Talking about Reactions, Artistry, and What’s Next with My Editor by Guojing
Lee Wade: The Only Child was received many accolades since it was published last fall, including three starred reviews and a New York Times best illustrated award. It also received rave reviews in People magazine, the Wall Street Journal and USA Today. That is a lot of attention for your debut book, did the attention surprise you?
GJ: Yes, I thought other only children from China would be able to relate to the story, but I underestimated how prevalent feelings of loneliness and isolation are everywhere. Now I see that people don’t need to have lived in China as an only child to feel the feelings I felt growing up. It reminds me that my feelings are not unique to me, and that is helpful in a way. And of course I’m thrilled that my first book has been so well received. To top it all off, I just heard that Shawn Tan sent in a blurb for The Only Child. I couldn’t be happier because he is my favorite author.
LW: Can you tell us about your process? Are there any stories behind the making of The Only Child that you could share.
GJ:I carry a small notebook with me all the time and if I get an idea I either write it down or sketch it. Because of this I have a lot of stories that are partially written, but a few years ago I became determined to finish what became The Only Child. The story has a lot of emotion in it and I thought finishing it might help me resolve the feelings I continued to have that stemmed from my childhood. I realized fairly early that I found it easier to communicate my feelings in pictures rather than in words, so that’s how the book became wordless. Lastly, the fantasy in the book about the stag and the new friends the girl discovers in an alternate world is similar to the kinds of fantasies I had as a child. Those fantasies made my life a bit easier and made me feel more hopeful. My wish was to convey that feeling of hope in The Only Child.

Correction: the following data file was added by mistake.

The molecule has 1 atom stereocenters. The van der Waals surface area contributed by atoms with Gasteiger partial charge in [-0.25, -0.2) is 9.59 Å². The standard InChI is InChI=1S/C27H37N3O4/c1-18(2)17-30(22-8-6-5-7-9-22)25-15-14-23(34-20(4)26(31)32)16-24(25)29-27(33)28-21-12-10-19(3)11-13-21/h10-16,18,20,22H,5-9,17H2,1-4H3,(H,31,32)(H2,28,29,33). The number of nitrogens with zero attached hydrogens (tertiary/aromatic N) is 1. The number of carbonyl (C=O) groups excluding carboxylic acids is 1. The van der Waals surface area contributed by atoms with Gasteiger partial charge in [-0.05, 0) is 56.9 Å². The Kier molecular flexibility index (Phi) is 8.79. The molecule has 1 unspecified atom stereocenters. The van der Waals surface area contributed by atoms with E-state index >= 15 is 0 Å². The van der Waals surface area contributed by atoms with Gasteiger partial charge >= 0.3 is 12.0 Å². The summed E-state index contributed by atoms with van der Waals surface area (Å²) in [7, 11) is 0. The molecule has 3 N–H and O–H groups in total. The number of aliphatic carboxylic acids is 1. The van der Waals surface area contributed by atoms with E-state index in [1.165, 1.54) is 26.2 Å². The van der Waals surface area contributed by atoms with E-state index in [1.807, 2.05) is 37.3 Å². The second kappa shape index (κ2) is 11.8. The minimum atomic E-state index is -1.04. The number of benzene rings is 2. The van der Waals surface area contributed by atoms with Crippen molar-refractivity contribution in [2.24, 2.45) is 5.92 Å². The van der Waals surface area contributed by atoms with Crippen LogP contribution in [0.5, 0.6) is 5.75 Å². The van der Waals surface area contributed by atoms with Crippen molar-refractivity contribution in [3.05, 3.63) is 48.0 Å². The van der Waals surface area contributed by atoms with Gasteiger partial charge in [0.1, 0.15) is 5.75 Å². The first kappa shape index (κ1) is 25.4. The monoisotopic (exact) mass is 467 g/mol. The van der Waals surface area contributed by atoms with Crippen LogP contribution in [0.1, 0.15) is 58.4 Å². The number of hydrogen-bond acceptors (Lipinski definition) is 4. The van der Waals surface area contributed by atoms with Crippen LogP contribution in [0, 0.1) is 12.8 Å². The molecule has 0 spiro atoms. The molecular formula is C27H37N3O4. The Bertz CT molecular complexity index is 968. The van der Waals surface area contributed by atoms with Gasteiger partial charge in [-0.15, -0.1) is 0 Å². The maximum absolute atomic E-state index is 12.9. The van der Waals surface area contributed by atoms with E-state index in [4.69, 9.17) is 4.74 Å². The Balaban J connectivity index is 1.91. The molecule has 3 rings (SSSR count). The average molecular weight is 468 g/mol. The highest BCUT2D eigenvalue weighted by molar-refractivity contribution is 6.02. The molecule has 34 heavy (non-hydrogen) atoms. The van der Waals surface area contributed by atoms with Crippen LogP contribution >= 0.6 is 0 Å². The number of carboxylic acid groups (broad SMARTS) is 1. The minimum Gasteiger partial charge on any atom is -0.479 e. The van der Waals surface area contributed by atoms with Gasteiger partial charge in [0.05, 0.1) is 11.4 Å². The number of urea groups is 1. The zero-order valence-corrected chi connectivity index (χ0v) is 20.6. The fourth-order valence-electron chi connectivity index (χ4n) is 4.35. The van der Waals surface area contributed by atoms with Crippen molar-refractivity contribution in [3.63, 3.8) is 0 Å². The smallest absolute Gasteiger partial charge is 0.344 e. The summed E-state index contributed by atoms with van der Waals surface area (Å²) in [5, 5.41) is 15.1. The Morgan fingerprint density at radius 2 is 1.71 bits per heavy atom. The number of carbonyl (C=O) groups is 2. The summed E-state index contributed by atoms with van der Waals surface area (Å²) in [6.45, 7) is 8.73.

LW: Can you tell us where you live now and about how you became an artist?
GJ: I’m originally from the Shanxi Province in China, and now I split my time between there and Singapore. I started traditional art education classes when I was 10 years old. Through my childhood I sketched constantly and worked primarily in watercolor and oils, but in college I was a sculptor, now I prefer drawing to anything else. I try to be true to myself and put my own feelings into every picture I make. I see drawing as my free land. It’s a place where I can bring my feelings into the open.
LW: What’s next for you?
GJ: Well I’m still writing and sketching my ideas in a little book. I am developing some ideas further, because I’m eager to come up with a book to follow The Only Child. Nothing is far enough along to speak out yet, though.
“A gorgeous, quiet book, deserving of multiple reads.”—Gene Yang, National Ambassador for Young People’s Literature, author of American Born Chinese and winner of the Michael L. Printz Award“A beautifully drawn adventure that slips effortlessly between dream and memory, as if these two worlds are actually one and the same: that distant place where the heart and mind must always travel before returning home, to know what it means to be lonely before knowing what it means to be loved.” —Shaun Tan, creator of The Arrival and The Lost Thing.